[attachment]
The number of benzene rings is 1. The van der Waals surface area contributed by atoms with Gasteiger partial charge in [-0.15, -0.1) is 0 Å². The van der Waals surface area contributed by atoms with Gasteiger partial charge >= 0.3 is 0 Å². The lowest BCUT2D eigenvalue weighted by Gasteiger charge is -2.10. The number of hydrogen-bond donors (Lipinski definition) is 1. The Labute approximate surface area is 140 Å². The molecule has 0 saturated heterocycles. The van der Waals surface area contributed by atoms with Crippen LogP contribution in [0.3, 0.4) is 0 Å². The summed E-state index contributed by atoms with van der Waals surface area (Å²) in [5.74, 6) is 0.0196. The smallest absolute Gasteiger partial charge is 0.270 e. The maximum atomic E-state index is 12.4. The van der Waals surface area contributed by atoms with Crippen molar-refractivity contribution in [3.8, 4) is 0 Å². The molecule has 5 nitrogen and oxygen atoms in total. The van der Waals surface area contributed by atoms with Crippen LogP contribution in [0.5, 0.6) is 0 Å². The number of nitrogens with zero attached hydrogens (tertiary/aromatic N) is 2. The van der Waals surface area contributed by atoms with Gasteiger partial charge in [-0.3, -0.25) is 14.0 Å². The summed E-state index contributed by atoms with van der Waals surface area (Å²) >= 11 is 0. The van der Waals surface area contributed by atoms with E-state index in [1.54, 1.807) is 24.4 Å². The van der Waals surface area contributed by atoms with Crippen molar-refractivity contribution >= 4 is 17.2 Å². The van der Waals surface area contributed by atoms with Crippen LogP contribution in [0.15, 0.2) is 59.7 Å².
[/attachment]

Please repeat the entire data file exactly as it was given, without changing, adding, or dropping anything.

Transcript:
The number of benzene rings is 1. The van der Waals surface area contributed by atoms with Gasteiger partial charge in [-0.15, -0.1) is 0 Å². The van der Waals surface area contributed by atoms with Gasteiger partial charge >= 0.3 is 0 Å². The lowest BCUT2D eigenvalue weighted by Gasteiger charge is -2.10. The number of hydrogen-bond donors (Lipinski definition) is 1. The Labute approximate surface area is 140 Å². The molecule has 0 saturated heterocycles. The van der Waals surface area contributed by atoms with Crippen LogP contribution in [0.3, 0.4) is 0 Å². The summed E-state index contributed by atoms with van der Waals surface area (Å²) in [5.74, 6) is 0.0196. The smallest absolute Gasteiger partial charge is 0.270 e. The maximum atomic E-state index is 12.4. The van der Waals surface area contributed by atoms with Crippen molar-refractivity contribution in [3.8, 4) is 0 Å². The molecule has 5 nitrogen and oxygen atoms in total. The van der Waals surface area contributed by atoms with Crippen LogP contribution in [0.5, 0.6) is 0 Å². The number of nitrogens with zero attached hydrogens (tertiary/aromatic N) is 2. The van der Waals surface area contributed by atoms with Gasteiger partial charge in [-0.3, -0.25) is 14.0 Å². The summed E-state index contributed by atoms with van der Waals surface area (Å²) >= 11 is 0. The van der Waals surface area contributed by atoms with E-state index in [1.54, 1.807) is 24.4 Å². The van der Waals surface area contributed by atoms with Crippen molar-refractivity contribution >= 4 is 17.2 Å². The van der Waals surface area contributed by atoms with Crippen LogP contribution in [0.15, 0.2) is 59.7 Å².